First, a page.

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Daily Catholic Question

What is the stigmata and who has had it?

The stigmata are the marks of the wounds of Christ that appear on the bodies of believers.

Ian Wilson, in his book Stigmata: An Investigation Into the Mysterious Appearances of Christ's Wounds in Hundreds of People from Medieval Italy to Modern America, says that there have been more than 300 stigmatics since St. Francis of Assisi. Besides St. Francis, the list ranges from such well-known people as Blessed Angela of Foligno, St. Catherine of Siena and Padre Pio to Johann Jetzer, a poor farmer, and Cloretta Robinson, a Baptist girl from West Oakland, California.

Wilson concludes that the presence of the stigmata is not a guarantee of sanctity or the miraculous. He sees the phenomenon as surrounded by mystery but also sees a relationship with the phenomena of multiple personalities and hypnosis and the power of mind over matter.

Click here for the rest of today's answer

Wednesday, March 20, 2013
Daily Catholic Question for 3/19/2013 Daily Catholic Question for 3/21/2013


Angela Merici: Angela has the double distinction of founding the first teaching congregation of women in the Church and what is now called a “secular institute” of religious women.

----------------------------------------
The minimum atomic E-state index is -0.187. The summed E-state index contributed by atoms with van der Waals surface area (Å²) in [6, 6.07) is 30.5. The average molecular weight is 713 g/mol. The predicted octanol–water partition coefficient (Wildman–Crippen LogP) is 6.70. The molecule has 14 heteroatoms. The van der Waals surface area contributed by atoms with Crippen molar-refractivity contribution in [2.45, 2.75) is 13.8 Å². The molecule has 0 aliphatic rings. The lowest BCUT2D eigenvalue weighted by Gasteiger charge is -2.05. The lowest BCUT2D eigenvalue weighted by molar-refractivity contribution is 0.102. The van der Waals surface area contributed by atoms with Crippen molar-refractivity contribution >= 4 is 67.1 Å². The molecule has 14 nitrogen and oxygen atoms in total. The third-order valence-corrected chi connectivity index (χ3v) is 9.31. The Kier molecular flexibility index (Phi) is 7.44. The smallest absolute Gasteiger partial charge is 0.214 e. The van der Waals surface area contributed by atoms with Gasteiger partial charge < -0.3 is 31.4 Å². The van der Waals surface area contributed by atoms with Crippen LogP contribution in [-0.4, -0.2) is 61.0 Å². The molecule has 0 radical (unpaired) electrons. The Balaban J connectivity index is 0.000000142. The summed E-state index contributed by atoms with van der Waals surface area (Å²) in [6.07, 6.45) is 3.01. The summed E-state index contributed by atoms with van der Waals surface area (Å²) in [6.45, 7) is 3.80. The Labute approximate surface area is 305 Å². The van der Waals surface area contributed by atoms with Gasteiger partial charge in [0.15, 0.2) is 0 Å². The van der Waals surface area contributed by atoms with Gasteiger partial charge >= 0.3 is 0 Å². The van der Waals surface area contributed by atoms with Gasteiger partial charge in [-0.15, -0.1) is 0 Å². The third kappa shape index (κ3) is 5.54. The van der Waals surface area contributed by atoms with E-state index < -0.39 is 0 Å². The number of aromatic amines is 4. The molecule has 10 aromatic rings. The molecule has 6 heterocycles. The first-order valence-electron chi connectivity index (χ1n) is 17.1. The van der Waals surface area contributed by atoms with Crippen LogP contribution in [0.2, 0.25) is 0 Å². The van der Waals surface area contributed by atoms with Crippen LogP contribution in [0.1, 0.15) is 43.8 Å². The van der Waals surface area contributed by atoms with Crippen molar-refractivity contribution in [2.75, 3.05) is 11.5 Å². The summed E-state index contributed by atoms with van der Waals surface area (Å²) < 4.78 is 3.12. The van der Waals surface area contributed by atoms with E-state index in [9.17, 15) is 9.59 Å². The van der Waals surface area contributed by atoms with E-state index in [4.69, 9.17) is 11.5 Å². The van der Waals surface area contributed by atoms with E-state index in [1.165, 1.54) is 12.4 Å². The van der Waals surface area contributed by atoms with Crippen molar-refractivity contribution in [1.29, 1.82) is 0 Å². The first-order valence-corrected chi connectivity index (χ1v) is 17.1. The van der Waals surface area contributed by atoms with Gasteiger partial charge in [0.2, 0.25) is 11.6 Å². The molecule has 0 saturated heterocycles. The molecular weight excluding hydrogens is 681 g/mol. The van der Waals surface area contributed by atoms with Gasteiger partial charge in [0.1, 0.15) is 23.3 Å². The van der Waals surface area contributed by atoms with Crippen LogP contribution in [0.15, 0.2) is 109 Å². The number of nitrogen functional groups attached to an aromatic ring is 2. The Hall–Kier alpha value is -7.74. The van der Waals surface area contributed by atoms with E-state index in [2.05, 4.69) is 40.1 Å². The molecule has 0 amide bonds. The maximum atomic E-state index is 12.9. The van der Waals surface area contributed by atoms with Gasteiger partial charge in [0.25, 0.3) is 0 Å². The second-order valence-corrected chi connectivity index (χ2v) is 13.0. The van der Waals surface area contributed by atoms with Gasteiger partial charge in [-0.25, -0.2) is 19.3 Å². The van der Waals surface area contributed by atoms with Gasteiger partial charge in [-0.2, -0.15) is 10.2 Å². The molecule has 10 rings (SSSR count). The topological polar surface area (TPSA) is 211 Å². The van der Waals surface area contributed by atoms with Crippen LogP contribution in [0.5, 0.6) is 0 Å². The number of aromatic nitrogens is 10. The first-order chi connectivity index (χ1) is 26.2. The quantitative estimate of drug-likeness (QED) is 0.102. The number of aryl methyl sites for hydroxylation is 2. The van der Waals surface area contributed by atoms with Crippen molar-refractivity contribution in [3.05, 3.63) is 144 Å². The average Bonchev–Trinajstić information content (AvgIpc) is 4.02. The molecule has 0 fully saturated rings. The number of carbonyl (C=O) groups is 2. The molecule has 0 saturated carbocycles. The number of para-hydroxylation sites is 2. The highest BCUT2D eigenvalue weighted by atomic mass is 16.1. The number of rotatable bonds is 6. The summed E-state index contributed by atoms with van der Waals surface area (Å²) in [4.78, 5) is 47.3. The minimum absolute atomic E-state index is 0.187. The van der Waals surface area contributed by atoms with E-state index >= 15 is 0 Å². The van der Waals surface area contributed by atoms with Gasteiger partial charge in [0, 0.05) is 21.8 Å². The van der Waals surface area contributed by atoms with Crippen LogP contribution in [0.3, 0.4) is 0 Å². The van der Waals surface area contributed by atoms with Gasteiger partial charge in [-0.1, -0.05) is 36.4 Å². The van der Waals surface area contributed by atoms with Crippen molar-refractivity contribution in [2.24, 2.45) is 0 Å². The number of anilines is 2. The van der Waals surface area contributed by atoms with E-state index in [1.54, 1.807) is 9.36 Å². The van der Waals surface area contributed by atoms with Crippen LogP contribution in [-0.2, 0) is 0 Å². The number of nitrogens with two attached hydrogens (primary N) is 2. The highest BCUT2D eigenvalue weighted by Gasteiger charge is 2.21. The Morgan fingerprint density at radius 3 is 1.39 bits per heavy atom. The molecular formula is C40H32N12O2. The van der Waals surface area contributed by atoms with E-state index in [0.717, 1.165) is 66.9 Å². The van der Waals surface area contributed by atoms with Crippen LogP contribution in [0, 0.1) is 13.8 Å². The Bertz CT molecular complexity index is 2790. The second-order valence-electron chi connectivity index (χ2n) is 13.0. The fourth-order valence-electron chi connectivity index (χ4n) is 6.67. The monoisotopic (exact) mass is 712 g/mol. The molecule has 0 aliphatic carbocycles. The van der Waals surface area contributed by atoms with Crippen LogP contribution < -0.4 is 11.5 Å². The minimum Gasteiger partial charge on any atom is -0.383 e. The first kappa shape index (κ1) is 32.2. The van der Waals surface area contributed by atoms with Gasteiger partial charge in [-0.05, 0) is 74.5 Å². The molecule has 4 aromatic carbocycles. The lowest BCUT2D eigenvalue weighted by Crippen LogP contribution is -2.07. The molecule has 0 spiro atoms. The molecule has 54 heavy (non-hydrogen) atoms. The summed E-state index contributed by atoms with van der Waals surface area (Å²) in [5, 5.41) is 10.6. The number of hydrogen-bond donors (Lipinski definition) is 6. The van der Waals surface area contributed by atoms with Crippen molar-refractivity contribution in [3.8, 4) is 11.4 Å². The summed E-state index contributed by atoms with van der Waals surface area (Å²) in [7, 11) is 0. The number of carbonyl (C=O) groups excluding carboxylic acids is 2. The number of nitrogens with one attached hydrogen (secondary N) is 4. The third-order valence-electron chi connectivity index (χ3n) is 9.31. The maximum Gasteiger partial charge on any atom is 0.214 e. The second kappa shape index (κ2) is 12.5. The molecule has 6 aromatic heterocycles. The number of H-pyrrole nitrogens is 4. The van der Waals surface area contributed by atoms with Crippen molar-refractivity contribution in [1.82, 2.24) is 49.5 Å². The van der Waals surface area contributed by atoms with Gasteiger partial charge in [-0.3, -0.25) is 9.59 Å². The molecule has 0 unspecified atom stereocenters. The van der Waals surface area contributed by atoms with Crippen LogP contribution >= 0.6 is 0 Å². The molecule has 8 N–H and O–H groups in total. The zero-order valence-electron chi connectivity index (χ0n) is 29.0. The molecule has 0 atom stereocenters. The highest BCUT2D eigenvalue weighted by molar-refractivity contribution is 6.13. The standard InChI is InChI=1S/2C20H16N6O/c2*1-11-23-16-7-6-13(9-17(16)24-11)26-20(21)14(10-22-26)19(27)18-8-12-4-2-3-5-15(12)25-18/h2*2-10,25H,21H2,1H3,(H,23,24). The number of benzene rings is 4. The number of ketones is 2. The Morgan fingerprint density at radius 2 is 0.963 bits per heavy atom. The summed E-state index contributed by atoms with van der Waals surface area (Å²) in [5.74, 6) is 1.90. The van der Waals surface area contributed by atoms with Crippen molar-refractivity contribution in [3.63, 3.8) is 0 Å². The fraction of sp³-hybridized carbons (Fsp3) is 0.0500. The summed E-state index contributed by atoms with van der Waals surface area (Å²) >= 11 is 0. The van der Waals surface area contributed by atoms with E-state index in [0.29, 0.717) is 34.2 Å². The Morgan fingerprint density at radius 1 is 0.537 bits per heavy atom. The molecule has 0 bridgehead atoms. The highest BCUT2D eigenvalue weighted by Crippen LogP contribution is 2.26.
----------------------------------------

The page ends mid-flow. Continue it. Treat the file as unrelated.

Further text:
<p>As a young woman she became a member of the Third Order of St. Francis (now known as the Secular Franciscan Order), and lived a life of great austerity, wishing, like St. Francis, to own nothing, not even a bed. Early in life she was appalled at the ignorance among poorer children, whose parents could not or would not teach them the elements of religion. Angela’s charming manner and good looks complemented her natural qualities of leadership. Others joined her in giving regular instruction to the little girls of their neighborhood. </p><p>She was invited to live with a family in Brescia (where, she had been told in a vision, she would one day found a religious community). Her work continued and became well known. She became the center of a group of people with similar ideals. </p><p>She eagerly took the opportunity for a trip to the Holy Land. When they had gotten as far as Crete, she was struck with blindness. Her friends wanted to return home, but she insisted on going through with the pilgrimage, and visited the sacred shrines with as much devotion and enthusiasm as if she had her sight. On the way back, while praying before a crucifix, her sight was restored at the same place where it had been lost. </p><p>At 57, she organized a group of 12 girls to help her in catechetical work. Four years later the group had increased to 28. She formed them into the Company of St. Ursula (patroness of medieval universities and venerated as a leader of women) for the purpose of re-Christianizing family life through solid Christian education of future wives and mothers. The members continued to live at home, had no special habit and took no formal vows, though the early Rule prescribed the practice of virginity, poverty and obedience. The idea of a teaching congregation of women was new and took time to develop. The community thus existed as a “secular institute” until some years after Angela’s death.</p> American Catholic Blog I hear far more people discuss the presence of evil in their lives than they do the supreme power of grace. God is bigger than evil!

 
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